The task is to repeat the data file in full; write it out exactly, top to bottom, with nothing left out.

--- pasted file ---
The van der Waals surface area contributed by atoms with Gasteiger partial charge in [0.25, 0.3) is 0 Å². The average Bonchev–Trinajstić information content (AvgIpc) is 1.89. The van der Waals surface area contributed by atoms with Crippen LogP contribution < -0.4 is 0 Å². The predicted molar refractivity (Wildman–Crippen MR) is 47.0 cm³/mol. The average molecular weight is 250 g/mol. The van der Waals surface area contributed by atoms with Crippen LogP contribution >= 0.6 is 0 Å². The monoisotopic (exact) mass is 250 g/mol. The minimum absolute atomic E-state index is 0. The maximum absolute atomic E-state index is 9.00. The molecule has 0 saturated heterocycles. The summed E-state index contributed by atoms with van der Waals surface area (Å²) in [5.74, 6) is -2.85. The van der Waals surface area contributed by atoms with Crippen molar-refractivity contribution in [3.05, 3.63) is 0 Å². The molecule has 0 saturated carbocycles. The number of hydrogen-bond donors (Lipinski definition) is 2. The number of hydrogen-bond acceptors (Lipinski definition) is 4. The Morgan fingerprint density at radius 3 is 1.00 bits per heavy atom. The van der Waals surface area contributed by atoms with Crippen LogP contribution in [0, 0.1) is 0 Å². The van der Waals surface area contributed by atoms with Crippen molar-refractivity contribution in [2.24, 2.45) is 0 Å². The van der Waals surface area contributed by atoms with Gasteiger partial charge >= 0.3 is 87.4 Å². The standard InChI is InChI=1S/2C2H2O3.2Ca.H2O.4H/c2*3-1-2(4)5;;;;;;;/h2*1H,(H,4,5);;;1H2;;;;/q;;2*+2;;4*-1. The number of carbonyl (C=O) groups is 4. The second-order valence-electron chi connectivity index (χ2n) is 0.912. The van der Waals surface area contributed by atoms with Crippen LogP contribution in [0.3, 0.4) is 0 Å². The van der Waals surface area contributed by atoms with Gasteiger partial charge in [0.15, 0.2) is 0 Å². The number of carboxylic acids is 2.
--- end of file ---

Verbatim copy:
The van der Waals surface area contributed by atoms with Gasteiger partial charge in [0.25, 0.3) is 0 Å². The average Bonchev–Trinajstić information content (AvgIpc) is 1.89. The van der Waals surface area contributed by atoms with Crippen LogP contribution < -0.4 is 0 Å². The predicted molar refractivity (Wildman–Crippen MR) is 47.0 cm³/mol. The average molecular weight is 250 g/mol. The van der Waals surface area contributed by atoms with Crippen LogP contribution >= 0.6 is 0 Å². The monoisotopic (exact) mass is 250 g/mol. The minimum absolute atomic E-state index is 0. The maximum absolute atomic E-state index is 9.00. The molecule has 0 saturated heterocycles. The summed E-state index contributed by atoms with van der Waals surface area (Å²) in [5.74, 6) is -2.85. The van der Waals surface area contributed by atoms with Crippen molar-refractivity contribution in [3.05, 3.63) is 0 Å². The molecule has 0 saturated carbocycles. The number of hydrogen-bond donors (Lipinski definition) is 2. The number of hydrogen-bond acceptors (Lipinski definition) is 4. The Morgan fingerprint density at radius 3 is 1.00 bits per heavy atom. The van der Waals surface area contributed by atoms with Crippen LogP contribution in [0, 0.1) is 0 Å². The van der Waals surface area contributed by atoms with Crippen molar-refractivity contribution in [2.24, 2.45) is 0 Å². The van der Waals surface area contributed by atoms with Gasteiger partial charge >= 0.3 is 87.4 Å². The standard InChI is InChI=1S/2C2H2O3.2Ca.H2O.4H/c2*3-1-2(4)5;;;;;;;/h2*1H,(H,4,5);;;1H2;;;;/q;;2*+2;;4*-1. The number of carbonyl (C=O) groups is 4. The second-order valence-electron chi connectivity index (χ2n) is 0.912. The van der Waals surface area contributed by atoms with Crippen LogP contribution in [0.3, 0.4) is 0 Å². The van der Waals surface area contributed by atoms with Gasteiger partial charge in [0.15, 0.2) is 0 Å². The number of carboxylic acids is 2.